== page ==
Magnets generate magnetic fields and can attract certain metals to them from a distance. Magnets can push or pull on each other without touching. They are used in electronic equipment and in industry. Magnetic fields are generated by the tiny electric currents that run inside of all atoms. Each atom creates its own tiny magnetic field. In most materials, the magnetic fields of each atom point in random directions. This makes them tend to cancel each other out, leaving the material nonmagnetic. In other materials, like magnetite, these tiny fields naturally line up and produce a powerful effect. (See References 2) Additionally, some metals can be turned into powerful permanent magnets. (See References 1)
Determine which way north is using the compass. When creating a powerful permanent magne,t it is necessary to take the earth's magnetic field into account so that it works with the magnetizing and not against it. If the magnetic field of the earth is not lined up with the magnetic field induced in the metal, then they will fight with and weaken each other. Though the earth's magnetic field is weak, if you want the best results, you must take it into account.. (See References 1)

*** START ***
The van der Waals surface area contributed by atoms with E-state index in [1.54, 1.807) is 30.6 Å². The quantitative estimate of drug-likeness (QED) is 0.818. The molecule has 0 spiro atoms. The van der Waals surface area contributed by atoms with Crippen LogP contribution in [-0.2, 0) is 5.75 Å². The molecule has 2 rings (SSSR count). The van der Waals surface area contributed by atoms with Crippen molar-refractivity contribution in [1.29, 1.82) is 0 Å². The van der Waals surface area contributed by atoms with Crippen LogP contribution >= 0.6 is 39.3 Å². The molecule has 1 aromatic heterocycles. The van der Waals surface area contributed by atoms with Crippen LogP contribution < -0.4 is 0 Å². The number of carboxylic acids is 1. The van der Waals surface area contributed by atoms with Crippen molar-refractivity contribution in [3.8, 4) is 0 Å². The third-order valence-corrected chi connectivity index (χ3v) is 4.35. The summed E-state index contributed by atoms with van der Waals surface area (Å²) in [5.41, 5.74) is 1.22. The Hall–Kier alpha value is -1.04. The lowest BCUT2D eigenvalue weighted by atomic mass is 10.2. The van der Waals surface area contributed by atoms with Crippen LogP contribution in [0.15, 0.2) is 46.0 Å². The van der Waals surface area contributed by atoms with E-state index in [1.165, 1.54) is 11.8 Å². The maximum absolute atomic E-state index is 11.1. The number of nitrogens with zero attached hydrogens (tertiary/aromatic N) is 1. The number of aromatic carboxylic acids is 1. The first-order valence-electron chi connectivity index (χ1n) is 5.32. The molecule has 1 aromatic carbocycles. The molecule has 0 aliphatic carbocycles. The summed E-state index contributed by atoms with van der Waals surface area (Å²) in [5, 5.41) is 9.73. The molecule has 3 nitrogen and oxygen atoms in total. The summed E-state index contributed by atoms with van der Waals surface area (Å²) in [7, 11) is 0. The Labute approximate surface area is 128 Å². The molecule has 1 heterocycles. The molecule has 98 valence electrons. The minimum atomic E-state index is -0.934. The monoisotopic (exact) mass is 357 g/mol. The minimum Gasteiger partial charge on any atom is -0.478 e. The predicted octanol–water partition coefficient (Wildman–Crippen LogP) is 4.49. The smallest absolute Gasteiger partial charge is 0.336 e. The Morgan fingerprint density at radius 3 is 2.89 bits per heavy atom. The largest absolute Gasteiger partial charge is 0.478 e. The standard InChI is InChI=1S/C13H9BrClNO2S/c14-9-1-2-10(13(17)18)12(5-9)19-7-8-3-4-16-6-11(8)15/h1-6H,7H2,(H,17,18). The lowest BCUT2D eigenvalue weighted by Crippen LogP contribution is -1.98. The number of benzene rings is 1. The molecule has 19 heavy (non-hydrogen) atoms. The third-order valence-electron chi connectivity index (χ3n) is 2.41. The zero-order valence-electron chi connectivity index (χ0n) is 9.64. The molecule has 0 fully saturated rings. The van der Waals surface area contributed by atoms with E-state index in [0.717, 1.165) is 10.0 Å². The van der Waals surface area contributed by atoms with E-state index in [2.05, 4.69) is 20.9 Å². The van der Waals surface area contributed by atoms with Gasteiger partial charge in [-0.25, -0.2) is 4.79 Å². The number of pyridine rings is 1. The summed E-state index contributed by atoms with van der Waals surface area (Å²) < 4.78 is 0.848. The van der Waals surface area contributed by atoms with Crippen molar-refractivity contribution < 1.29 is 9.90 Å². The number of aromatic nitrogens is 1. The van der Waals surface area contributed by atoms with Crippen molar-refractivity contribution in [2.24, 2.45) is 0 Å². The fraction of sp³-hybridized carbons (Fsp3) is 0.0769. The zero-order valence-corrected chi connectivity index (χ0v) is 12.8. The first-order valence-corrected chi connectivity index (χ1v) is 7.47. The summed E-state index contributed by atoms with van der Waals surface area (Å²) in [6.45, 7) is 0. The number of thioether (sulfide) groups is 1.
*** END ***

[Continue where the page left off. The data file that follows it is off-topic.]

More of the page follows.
Start the grill, getting it as hot as possible. Place the iron bar on the grill so that it lines up along the north-south line. Iron is used because it has the highest relative permeability. (See References 3) Relative permeability is a measurement of how susceptible the material is to magnetic fields. Iron is one of the most susceptible materials. (See References 1) Get the iron hot enough to start glowing red. Use the propane torch to help the heating process.
Holding the iron in the tongs, remove it from the heat. Wearing the gloves to protect your hands, stroke the iron with the magnet. Only stroke it in one direction; do not move the magnet back and forth. Keep the iron bar along the north-south line.
Let the iron cool. Once it has cooled to room temperature, it will be a powerful permanent magnet. (See References 1)